Sindh says no to Article 149 | Pakistan Today

Sindh says no to Article 149

–Bilawal accuses Centre of ‘trying to occupy Karachi’, warns against conspiracy to divide Pakistan

–Farogh Naseem says statement on invocation of Article 149 taken ‘out of context’

–Sindhi intellectuals demand resignation of federal law minister for trying to divide Sindh

ISLAMABAD/KARACHI: Federal Law Minister Farogh Naseem’s statement the other day at the possible invocation of Article 149 (4) in Karachi has garnered fierce opposition from across Sindh, as the minister sought to clarify on Thursday that he only suggested this in good faith and with a noble intention of solving problems facing the financial capital of Pakistan.

Several politicians, including Pakistan People’s Party (PPP) Chairman Bilawal Bhutto-Zardari and PML-F chief Pir Pagara, writers, intellectuals and civil society activists have termed the statement a “conspiracy” against Pakistan and demanded Naseem’s resignation.

In a statement, Naseem said that his statement on invocation of Article 149 (4) had been taken out of context.

“Not just me, we should all be concerned for Karachi and the problems being faced by people there,” he said.

On Wednesday, Naseem disclosed that the federal government is considering taking over the administrative affairs of Karachi by enforcing a constitutional clause that he said permits it to do so.

“After getting approval of the cabinet the provision will be exercised and in case of any resistance shown by the provincial government we will approach the Supreme Court under Article 184(1) of the Constitution to seek a directive in this regard and if the province still shows reluctance we will file a contempt petition in the SC,” he said.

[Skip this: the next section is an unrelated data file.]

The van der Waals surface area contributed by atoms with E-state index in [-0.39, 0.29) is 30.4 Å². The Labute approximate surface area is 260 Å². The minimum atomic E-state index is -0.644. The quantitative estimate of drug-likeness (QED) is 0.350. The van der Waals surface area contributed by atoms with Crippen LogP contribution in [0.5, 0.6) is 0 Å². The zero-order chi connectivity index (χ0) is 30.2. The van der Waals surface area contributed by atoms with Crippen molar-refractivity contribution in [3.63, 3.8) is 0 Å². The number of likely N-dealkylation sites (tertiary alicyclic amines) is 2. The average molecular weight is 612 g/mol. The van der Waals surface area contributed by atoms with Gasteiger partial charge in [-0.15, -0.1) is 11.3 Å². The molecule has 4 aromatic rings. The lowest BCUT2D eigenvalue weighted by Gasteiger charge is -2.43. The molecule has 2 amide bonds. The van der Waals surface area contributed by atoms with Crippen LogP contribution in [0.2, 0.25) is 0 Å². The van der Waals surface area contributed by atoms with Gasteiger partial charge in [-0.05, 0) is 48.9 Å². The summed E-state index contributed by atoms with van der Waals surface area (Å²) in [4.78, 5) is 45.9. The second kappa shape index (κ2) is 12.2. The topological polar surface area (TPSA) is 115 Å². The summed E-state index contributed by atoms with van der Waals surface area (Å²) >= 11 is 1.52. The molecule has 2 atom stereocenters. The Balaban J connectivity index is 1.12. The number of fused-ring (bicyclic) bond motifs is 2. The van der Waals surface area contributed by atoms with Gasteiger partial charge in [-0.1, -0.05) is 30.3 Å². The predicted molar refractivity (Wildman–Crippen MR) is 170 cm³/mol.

He said that right now it was his personal view that the Centre should take over Karachi’s affairs. Any decision was likely to be taken by PM Khan during his visit to the metropolis on Sept 14, he added.

Article 149 (4) reads: “The executive authority of the Federation shall also extend to the giving of directions to a Province as to the manner in which the executive authority thereof is to be exercised for the purpose of preventing any grave menace to the peace or tranquility or economic life of Pakistan or any part thereof.”

Naseem is the head of a high-powered committee recently set up by the prime minister to work out plans to address issues being faced by the residents of Karachi. The committee is tasked with suggesting short-, medium- and long-term measures for the betterment of the metropolis.

Subsequently, the panel in its meeting formed a 12-member Karachi Strategic Committee with six members each from the Pakistan Tehreek-e-Insaf and the Muttahida Qaumi Movement-Pakistan (MQM-P) — the two opposition parties in Sindh.

However, many people see the move as a tactic by the ruling Pakistan Tehreek-e-Insaf (PTI) to divert people’s attention from the deteriorating economic situation and governance standards in the country.


Addressing a press conference in Hyderabad, PPP Chairman Bilawal Bhutto-Zardari accused the federal government of “trying to occupy Karachi”.

“You try to build a narrative against [Indian Prime Minister Narendra] Modi, saying that he unconstitutionally captured occupied Kashmir, and at the same time you try to occupy Karachi. This is bizarre,” Bilawal said.

He said Prime Minister Imran Khan, “who has vowed to protect human rights in [occupied] Kashmir, has ripped apart democratic rights of the people of Pakistan.